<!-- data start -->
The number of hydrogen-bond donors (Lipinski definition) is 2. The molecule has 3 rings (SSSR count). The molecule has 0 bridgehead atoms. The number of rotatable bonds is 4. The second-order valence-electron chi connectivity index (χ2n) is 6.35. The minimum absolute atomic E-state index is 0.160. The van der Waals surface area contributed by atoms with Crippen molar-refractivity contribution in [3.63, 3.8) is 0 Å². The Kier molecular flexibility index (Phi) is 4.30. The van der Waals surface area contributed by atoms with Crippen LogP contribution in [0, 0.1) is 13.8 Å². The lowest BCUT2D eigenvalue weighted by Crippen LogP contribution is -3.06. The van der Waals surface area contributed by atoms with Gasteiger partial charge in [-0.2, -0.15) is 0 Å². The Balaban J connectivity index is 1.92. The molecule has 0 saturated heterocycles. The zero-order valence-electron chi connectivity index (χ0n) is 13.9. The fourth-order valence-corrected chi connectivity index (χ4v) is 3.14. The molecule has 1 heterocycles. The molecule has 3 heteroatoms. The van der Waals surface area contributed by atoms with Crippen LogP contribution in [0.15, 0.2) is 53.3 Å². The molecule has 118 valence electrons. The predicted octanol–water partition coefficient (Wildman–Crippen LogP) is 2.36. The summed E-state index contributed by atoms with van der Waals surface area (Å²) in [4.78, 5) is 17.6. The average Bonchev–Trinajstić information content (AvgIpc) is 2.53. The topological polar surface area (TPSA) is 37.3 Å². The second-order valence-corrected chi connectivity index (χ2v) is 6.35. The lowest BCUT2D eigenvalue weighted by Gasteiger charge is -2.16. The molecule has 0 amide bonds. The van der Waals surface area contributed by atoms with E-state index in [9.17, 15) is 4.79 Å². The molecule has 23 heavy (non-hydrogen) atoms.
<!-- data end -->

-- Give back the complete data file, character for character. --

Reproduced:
The number of hydrogen-bond donors (Lipinski definition) is 2. The molecule has 3 rings (SSSR count). The molecule has 0 bridgehead atoms. The number of rotatable bonds is 4. The second-order valence-electron chi connectivity index (χ2n) is 6.35. The minimum absolute atomic E-state index is 0.160. The van der Waals surface area contributed by atoms with Crippen molar-refractivity contribution in [3.63, 3.8) is 0 Å². The Kier molecular flexibility index (Phi) is 4.30. The van der Waals surface area contributed by atoms with Crippen LogP contribution in [0, 0.1) is 13.8 Å². The lowest BCUT2D eigenvalue weighted by Crippen LogP contribution is -3.06. The van der Waals surface area contributed by atoms with Gasteiger partial charge in [-0.2, -0.15) is 0 Å². The Balaban J connectivity index is 1.92. The molecule has 0 saturated heterocycles. The zero-order valence-electron chi connectivity index (χ0n) is 13.9. The fourth-order valence-corrected chi connectivity index (χ4v) is 3.14. The molecule has 1 heterocycles. The molecule has 3 heteroatoms. The van der Waals surface area contributed by atoms with Crippen LogP contribution in [0.15, 0.2) is 53.3 Å². The molecule has 118 valence electrons. The predicted octanol–water partition coefficient (Wildman–Crippen LogP) is 2.36. The summed E-state index contributed by atoms with van der Waals surface area (Å²) in [4.78, 5) is 17.6. The average Bonchev–Trinajstić information content (AvgIpc) is 2.53. The topological polar surface area (TPSA) is 37.3 Å². The second-order valence-corrected chi connectivity index (χ2v) is 6.35. The lowest BCUT2D eigenvalue weighted by Gasteiger charge is -2.16. The molecule has 0 amide bonds. The van der Waals surface area contributed by atoms with E-state index in [9.17, 15) is 4.79 Å². The molecule has 23 heavy (non-hydrogen) atoms.